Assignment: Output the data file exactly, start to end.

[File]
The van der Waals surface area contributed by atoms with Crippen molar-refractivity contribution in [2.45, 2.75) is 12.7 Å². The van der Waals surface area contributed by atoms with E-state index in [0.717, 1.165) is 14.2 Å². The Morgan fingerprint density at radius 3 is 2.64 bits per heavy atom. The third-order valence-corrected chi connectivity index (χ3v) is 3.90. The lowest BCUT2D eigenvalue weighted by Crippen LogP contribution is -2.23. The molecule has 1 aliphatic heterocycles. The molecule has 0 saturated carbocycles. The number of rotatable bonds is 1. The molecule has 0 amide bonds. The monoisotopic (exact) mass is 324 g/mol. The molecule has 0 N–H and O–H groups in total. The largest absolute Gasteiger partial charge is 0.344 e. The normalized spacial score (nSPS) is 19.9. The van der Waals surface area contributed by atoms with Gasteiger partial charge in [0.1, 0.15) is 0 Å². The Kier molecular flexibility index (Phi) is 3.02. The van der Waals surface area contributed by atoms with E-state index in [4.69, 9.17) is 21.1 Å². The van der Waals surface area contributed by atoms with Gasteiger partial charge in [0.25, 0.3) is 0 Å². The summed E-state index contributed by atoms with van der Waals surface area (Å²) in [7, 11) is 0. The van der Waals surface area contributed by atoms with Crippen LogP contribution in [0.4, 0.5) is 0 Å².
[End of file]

The van der Waals surface area contributed by atoms with Crippen molar-refractivity contribution in [2.45, 2.75) is 12.7 Å². The van der Waals surface area contributed by atoms with E-state index in [0.717, 1.165) is 14.2 Å². The Morgan fingerprint density at radius 3 is 2.64 bits per heavy atom. The third-order valence-corrected chi connectivity index (χ3v) is 3.90. The lowest BCUT2D eigenvalue weighted by Crippen LogP contribution is -2.23. The molecule has 1 aliphatic heterocycles. The molecule has 0 saturated carbocycles. The number of rotatable bonds is 1. The molecule has 0 amide bonds. The monoisotopic (exact) mass is 324 g/mol. The molecule has 0 N–H and O–H groups in total. The largest absolute Gasteiger partial charge is 0.344 e. The normalized spacial score (nSPS) is 19.9. The van der Waals surface area contributed by atoms with Gasteiger partial charge in [0.1, 0.15) is 0 Å². The Kier molecular flexibility index (Phi) is 3.02. The van der Waals surface area contributed by atoms with E-state index in [4.69, 9.17) is 21.1 Å². The van der Waals surface area contributed by atoms with Gasteiger partial charge in [0.25, 0.3) is 0 Å². The summed E-state index contributed by atoms with van der Waals surface area (Å²) in [7, 11) is 0. The van der Waals surface area contributed by atoms with Crippen LogP contribution in [0.4, 0.5) is 0 Å².